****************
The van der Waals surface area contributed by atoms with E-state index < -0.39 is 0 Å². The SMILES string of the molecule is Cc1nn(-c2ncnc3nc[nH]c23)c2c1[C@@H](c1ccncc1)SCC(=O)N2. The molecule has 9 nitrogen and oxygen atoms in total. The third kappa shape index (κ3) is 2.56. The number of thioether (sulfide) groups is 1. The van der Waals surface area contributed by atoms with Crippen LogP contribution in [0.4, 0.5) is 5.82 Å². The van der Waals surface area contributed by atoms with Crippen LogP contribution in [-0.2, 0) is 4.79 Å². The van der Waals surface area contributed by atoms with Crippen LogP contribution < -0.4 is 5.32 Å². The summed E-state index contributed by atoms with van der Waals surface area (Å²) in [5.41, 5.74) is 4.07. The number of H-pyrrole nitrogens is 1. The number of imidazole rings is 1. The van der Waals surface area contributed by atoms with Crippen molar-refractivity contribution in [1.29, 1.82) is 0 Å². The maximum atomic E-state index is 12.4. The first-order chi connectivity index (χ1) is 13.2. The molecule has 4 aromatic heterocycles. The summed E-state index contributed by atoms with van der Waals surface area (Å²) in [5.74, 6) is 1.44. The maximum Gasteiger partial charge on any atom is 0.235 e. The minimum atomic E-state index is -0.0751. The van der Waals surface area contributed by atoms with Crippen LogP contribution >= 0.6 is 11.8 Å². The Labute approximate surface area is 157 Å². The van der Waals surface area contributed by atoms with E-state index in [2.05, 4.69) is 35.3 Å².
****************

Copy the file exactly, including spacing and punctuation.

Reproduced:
The van der Waals surface area contributed by atoms with E-state index < -0.39 is 0 Å². The SMILES string of the molecule is Cc1nn(-c2ncnc3nc[nH]c23)c2c1[C@@H](c1ccncc1)SCC(=O)N2. The molecule has 9 nitrogen and oxygen atoms in total. The third kappa shape index (κ3) is 2.56. The number of thioether (sulfide) groups is 1. The van der Waals surface area contributed by atoms with Crippen LogP contribution in [0.4, 0.5) is 5.82 Å². The van der Waals surface area contributed by atoms with Crippen LogP contribution in [-0.2, 0) is 4.79 Å². The van der Waals surface area contributed by atoms with Crippen LogP contribution < -0.4 is 5.32 Å². The summed E-state index contributed by atoms with van der Waals surface area (Å²) in [5.41, 5.74) is 4.07. The number of H-pyrrole nitrogens is 1. The number of imidazole rings is 1. The van der Waals surface area contributed by atoms with Crippen molar-refractivity contribution in [1.29, 1.82) is 0 Å². The maximum atomic E-state index is 12.4. The first-order chi connectivity index (χ1) is 13.2. The molecule has 4 aromatic heterocycles. The summed E-state index contributed by atoms with van der Waals surface area (Å²) in [5.74, 6) is 1.44. The maximum Gasteiger partial charge on any atom is 0.235 e. The minimum atomic E-state index is -0.0751. The van der Waals surface area contributed by atoms with Crippen LogP contribution >= 0.6 is 11.8 Å². The Labute approximate surface area is 157 Å². The van der Waals surface area contributed by atoms with E-state index in [2.05, 4.69) is 35.3 Å².